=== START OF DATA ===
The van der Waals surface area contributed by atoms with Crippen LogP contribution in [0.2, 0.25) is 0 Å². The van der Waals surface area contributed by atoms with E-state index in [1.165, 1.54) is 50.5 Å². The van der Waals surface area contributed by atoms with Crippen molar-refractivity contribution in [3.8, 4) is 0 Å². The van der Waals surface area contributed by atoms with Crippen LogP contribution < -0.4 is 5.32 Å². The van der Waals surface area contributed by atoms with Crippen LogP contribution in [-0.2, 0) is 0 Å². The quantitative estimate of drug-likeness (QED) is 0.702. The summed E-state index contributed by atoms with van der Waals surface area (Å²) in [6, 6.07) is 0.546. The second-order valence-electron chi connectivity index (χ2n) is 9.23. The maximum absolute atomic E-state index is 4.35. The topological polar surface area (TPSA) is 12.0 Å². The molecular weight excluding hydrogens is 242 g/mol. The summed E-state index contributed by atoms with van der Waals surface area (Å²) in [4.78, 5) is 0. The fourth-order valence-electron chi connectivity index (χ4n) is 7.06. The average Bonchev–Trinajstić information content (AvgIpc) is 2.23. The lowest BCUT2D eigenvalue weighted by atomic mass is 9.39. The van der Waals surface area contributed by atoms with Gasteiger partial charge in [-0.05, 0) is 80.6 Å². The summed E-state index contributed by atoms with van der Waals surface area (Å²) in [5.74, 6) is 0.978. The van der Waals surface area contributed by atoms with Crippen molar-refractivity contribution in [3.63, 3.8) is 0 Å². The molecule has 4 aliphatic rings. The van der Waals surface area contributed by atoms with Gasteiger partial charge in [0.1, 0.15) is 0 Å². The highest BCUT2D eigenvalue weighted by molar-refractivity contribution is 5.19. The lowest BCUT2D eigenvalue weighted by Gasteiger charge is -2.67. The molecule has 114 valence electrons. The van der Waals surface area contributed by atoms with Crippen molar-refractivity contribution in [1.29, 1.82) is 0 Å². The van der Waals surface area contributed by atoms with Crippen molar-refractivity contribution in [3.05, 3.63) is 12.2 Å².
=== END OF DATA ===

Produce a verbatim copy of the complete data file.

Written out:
The van der Waals surface area contributed by atoms with Crippen LogP contribution in [0.2, 0.25) is 0 Å². The van der Waals surface area contributed by atoms with E-state index in [1.165, 1.54) is 50.5 Å². The van der Waals surface area contributed by atoms with Crippen molar-refractivity contribution in [3.8, 4) is 0 Å². The van der Waals surface area contributed by atoms with Crippen LogP contribution < -0.4 is 5.32 Å². The van der Waals surface area contributed by atoms with Crippen LogP contribution in [-0.2, 0) is 0 Å². The quantitative estimate of drug-likeness (QED) is 0.702. The summed E-state index contributed by atoms with van der Waals surface area (Å²) in [6, 6.07) is 0.546. The second-order valence-electron chi connectivity index (χ2n) is 9.23. The maximum absolute atomic E-state index is 4.35. The topological polar surface area (TPSA) is 12.0 Å². The molecular weight excluding hydrogens is 242 g/mol. The summed E-state index contributed by atoms with van der Waals surface area (Å²) in [4.78, 5) is 0. The fourth-order valence-electron chi connectivity index (χ4n) is 7.06. The average Bonchev–Trinajstić information content (AvgIpc) is 2.23. The lowest BCUT2D eigenvalue weighted by atomic mass is 9.39. The van der Waals surface area contributed by atoms with Gasteiger partial charge in [-0.05, 0) is 80.6 Å². The summed E-state index contributed by atoms with van der Waals surface area (Å²) in [5.74, 6) is 0.978. The van der Waals surface area contributed by atoms with Crippen molar-refractivity contribution in [3.63, 3.8) is 0 Å². The molecule has 4 aliphatic rings. The van der Waals surface area contributed by atoms with Gasteiger partial charge in [0.1, 0.15) is 0 Å². The highest BCUT2D eigenvalue weighted by molar-refractivity contribution is 5.19. The lowest BCUT2D eigenvalue weighted by Gasteiger charge is -2.67. The molecule has 114 valence electrons. The van der Waals surface area contributed by atoms with Crippen molar-refractivity contribution in [1.29, 1.82) is 0 Å². The van der Waals surface area contributed by atoms with Crippen molar-refractivity contribution in [3.05, 3.63) is 12.2 Å².